BE IT RESOLVED that a Liberal Government institute a Universal ECEC Program with national standards and monitoring mechanisms, by restoring the bilateral agreements of the previous Liberal Government with the provinces and the territories; increasing federal funding for ECEC to 1% of GDP;

Your suggestion that funding would remain the same as in 2005 is wrong. In fact the policy resolution matches what childcare advocates say is required. The NDP plan falls far short of that.

That is just a policy resolution not a platform plank so there is no guarantee that is what they will eventually propose but it shows that there is plenty of room to do better than the NDP has.

Daycare experts and parent groups will have something to say on whatever plans are put forward.

The Conservatives will declare both plans financially unsupportable.

Will the NDP attack a more ambitious Liberal plan as unaffordable?

 

Unionist

Pondering - the Liberals betrayed their empty child care promises for 12 years in government. And their Liberal cousins in QC are in the process of figuring out how they can erase the only semblance of real public child care in Canada. Those stark facts kind of negate your picky debate about minutiae, in my respectful opinion. You could continue that conversation in the threads about the Brooklyn Bridge or Florida swampland.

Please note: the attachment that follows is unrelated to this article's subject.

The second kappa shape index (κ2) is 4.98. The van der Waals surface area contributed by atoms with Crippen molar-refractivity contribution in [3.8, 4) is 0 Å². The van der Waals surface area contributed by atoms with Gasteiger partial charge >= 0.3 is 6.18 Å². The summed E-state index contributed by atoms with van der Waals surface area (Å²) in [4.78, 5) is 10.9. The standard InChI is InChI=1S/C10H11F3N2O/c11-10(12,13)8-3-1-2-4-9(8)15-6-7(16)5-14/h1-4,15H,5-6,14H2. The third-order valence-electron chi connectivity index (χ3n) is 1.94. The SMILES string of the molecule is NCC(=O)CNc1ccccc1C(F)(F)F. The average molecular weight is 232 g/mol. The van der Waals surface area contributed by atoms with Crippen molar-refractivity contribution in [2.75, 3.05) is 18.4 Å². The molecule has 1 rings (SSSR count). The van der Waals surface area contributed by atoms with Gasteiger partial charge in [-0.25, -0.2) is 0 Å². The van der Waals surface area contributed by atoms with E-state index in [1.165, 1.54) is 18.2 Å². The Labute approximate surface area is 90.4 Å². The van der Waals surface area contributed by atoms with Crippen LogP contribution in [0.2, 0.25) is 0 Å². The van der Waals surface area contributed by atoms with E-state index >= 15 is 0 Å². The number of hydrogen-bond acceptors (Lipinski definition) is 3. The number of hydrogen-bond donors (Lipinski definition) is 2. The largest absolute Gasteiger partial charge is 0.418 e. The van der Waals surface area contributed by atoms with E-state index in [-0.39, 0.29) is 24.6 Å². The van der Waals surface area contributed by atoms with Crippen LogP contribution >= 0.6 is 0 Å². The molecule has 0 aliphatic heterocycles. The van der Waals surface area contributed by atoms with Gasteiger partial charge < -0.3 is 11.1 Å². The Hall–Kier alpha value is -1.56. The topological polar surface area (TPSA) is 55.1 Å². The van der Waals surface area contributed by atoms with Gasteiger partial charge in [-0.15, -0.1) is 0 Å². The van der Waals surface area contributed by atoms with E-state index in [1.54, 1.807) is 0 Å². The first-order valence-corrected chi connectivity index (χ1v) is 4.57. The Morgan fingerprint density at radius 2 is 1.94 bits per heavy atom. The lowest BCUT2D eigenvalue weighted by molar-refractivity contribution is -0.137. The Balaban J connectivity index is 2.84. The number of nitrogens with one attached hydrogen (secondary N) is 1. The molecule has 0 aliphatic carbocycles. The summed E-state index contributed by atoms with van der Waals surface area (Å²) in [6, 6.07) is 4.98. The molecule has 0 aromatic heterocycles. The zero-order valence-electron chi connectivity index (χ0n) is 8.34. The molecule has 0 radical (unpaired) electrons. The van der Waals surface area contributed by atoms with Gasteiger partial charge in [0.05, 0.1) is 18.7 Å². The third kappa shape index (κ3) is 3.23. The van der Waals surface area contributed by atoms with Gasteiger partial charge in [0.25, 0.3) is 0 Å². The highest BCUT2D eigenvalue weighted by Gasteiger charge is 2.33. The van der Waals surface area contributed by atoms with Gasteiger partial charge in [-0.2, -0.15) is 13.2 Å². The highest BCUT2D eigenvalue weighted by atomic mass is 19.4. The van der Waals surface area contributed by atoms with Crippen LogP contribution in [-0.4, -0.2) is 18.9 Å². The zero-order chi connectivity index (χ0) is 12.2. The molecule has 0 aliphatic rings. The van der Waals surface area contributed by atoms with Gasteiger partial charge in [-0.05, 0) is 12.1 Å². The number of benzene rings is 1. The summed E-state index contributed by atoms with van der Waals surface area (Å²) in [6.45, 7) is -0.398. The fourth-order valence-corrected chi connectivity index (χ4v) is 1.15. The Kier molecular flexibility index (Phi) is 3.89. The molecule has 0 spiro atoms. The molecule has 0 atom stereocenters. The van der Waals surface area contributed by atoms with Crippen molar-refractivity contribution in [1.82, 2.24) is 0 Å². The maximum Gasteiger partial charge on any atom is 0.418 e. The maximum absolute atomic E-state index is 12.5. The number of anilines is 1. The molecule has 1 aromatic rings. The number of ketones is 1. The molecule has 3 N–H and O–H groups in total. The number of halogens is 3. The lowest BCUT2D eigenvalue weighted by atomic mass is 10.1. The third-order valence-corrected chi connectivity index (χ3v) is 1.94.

mark_alfred

Thanks Pondering.  Yeah, seems that with the NDP it's only after some years that the amount becomes $5B a year.  But it doesn't start out that way.  Time to correct that.

mark_alfred

The parties have different proposals for child care. 

The Conservatives won't be providing any spaces.  Instead, it'll be cash.  Their Universal Child Care Benefit will provide parents with $180 per month for each kid under six, and $60 per month for each kid older than six.